Starbucks (NASDAQ: SBUX) is the most recent company to confess to a security scare, and has released an updated version of its iOS app in response to reported security issues that could disclose sensitive customer information.
The feature in question is a log file generated by crash reporting analytics firm Crashlytics that stores personal information in plain text. The log file can be retrieved from a user's handset even if the phone is locked with a PIN and contains unencrypted versions of the customer's username, email address, and password. Starbucks executives acknowledged the vulnerability, said that no customers had claimed to have been hacked as a result and that they have made changes to mitigate the danger.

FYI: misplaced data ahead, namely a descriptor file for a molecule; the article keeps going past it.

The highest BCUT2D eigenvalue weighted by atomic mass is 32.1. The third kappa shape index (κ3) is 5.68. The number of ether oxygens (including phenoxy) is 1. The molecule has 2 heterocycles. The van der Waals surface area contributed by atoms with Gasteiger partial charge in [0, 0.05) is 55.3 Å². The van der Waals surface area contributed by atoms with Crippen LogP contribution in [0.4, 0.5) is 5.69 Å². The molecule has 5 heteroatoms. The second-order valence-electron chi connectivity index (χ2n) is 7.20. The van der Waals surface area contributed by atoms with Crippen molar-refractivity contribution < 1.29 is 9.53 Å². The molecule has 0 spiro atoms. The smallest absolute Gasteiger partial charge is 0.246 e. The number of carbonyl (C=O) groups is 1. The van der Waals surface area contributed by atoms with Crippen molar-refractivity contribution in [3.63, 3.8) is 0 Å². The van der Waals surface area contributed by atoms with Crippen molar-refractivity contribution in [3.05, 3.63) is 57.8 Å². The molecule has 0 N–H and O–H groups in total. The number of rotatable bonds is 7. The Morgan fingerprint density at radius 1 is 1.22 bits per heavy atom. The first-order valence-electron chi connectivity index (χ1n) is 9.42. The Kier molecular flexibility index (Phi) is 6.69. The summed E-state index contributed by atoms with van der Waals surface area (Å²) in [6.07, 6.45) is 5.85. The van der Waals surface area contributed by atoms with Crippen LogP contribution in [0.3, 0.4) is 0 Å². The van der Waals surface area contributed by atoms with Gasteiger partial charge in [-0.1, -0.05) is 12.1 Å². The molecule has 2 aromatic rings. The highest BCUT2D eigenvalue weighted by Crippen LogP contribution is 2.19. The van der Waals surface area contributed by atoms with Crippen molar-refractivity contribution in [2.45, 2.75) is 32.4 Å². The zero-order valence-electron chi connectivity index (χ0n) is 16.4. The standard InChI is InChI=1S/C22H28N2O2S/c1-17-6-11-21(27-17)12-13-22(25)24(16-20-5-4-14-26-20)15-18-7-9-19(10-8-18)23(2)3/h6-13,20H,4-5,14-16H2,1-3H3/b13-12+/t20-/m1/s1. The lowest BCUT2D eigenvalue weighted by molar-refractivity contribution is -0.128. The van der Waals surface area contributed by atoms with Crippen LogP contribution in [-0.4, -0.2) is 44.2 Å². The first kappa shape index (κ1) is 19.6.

"We take these types of concerns seriously and have added several safeguards to protect the information you share with us," Starbucks said in a statement. "To protect the integrity of these added measures, we are unable to share technical details but can assure you that they sufficiently address the concerns raised in the research report."
Starbucks updated the app with a new credential storage method that will no longer expose usernames and passwords as plain text. Risk to users, however, was minimal, according to The Street's Rocco Pendola. Hackers would have to obtain a user's handset, navigate the password screen -- assuming the device was password protected -- and then hack the Starbucks app. But recent security breaches at Target (NYSE: TGT) and Neiman Marcus have spurred retailers to take more proactive measures.
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